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Open Access Publications from the University of California

Race, Space, and the Built Pedagogical Environment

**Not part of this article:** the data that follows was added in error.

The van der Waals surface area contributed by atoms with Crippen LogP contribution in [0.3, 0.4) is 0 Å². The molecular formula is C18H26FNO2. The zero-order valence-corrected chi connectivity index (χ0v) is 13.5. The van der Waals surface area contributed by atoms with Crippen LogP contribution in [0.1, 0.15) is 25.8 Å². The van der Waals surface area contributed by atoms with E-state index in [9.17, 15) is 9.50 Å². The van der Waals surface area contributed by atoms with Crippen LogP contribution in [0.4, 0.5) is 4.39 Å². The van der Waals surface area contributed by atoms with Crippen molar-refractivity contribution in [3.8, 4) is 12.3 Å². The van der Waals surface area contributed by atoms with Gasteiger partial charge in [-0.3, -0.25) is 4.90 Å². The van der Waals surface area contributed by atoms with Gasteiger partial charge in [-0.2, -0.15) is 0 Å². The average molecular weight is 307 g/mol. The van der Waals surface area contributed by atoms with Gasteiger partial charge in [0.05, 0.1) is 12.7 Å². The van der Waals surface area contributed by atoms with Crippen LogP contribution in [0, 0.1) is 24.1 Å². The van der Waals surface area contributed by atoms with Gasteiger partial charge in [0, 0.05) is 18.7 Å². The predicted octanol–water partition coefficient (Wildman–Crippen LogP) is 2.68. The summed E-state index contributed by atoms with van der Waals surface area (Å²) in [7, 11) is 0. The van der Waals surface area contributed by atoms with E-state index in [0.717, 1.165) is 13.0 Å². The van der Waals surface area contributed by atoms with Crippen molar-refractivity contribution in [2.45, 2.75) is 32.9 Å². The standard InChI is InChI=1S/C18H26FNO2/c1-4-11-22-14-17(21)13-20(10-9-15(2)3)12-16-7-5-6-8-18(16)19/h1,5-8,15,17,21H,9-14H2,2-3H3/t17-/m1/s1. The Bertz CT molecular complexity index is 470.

In light of recent events of racialized violence across the United States, there has been renewed calls for schools to address issues of racism in head-on ways. In these efforts, teachers have engaged in critical reflection on their teaching practices and curricular materials. In doing so, however, they often overlook an important pedagogical tool for fostering critical conversations about race: the school space itself. In this article, the author presents spatial ethnographic data from a larger immersive study of racial pedagogies at a school in South Central Los Angeles. In order to address the overlooked value of the school space as pedagogue, the article focuses on the highly racialized hallway iconography present at the school. In particular, the article interrogates the racial politics embedded in the content and theorizes a means of understanding school design choices as a form of public pedagogy. Building on Torin Monahan’s theory of “built pedagogy,” the author puts forth a theory of the “built pedagogical environment.”

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